Scraping the bottom
This is how shrimps (prawns) are caught off La Paz in the Sea of Cortez, Mexico. Whether a trawl net is small, like this one, or large, the design is similar worldwide: two steel doors help keep open the maw of the net as a boat drags it along. Such a design is hugely effective, catching shrimps but also everything else in its path. As it drags along the bottom, it also destroys whole communities, including the corals and sponges that provide habitat for so many other animals and which may take years to grow back.
Image 1: Nikon D2X + 14mm lens; 1/60 sec at f9; ISO 250; Subal housing; Hartenberger strobes.
Image 2: Nikon D3 + 14-24mm lens; 1/30 sec at f5.6; ISO 1600.
Image 3: Nikon D2X + 16mm lens; 1/160 sec at f11; ISO 320; Subal housing; Sea & Sea YS90 strobes.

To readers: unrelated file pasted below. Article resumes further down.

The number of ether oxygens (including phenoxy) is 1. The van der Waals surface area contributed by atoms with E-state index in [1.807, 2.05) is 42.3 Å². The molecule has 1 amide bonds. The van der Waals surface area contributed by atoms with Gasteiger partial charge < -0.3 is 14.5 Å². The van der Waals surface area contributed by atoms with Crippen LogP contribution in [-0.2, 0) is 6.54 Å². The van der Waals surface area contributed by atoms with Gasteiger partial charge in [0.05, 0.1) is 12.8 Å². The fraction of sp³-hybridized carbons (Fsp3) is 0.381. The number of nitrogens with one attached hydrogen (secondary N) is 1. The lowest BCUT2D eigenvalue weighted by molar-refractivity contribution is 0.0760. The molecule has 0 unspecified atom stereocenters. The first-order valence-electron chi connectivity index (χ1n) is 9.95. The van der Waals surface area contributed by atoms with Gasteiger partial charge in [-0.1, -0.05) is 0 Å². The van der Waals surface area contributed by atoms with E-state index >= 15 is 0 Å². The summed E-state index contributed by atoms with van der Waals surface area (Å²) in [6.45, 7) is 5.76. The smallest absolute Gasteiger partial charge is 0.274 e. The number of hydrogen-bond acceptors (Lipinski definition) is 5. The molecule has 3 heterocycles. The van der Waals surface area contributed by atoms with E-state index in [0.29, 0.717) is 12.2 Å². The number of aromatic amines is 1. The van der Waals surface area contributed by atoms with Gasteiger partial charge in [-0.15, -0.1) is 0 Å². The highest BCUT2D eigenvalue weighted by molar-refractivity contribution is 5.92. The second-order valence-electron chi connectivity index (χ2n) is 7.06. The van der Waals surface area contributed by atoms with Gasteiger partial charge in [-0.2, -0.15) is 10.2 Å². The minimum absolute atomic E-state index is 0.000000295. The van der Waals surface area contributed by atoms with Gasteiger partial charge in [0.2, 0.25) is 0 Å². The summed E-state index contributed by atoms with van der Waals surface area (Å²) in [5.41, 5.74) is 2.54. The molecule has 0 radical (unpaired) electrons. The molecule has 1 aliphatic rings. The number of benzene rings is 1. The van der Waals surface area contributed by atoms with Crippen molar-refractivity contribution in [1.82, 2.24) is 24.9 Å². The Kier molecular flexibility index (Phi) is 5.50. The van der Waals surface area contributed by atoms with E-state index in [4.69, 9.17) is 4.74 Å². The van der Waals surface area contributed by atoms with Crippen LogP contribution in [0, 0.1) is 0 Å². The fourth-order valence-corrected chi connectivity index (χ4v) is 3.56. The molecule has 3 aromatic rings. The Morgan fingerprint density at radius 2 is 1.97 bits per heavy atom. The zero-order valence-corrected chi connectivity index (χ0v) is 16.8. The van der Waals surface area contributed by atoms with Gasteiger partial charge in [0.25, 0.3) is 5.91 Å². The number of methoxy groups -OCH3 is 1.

Image 4: Nikon D2X + 12-24mm lens; 1/60 sec at f9; ISO 200.
Image 5: Nikon D2X + 16mm lens; 1/125 sec at f9; ISO 100; Subal housing; Sea & Sea YS90 strobes.
Image 6: Nikon D2X + 16mm lens; 1/60 sec at f8; ISO 100; Subal housing; Sea & Sea YS90 strobes.
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Brian Skerry, United States of America
Brian is a photojournalist specialising in marine wildlife and underwater environments. He's the author of 10 books and has lectured at venues such as the World Economic Forum in Davos (Switzerland), The National Press Club in Washington, DC, and the Sydney Opera House in Australia. He has held solo exhibitions in cities such as Perpignan, Geneva, Barcelona, Lisbon, Shanghai and Washington, DC. In 2014 he was named a National Geographic Photography Fellow.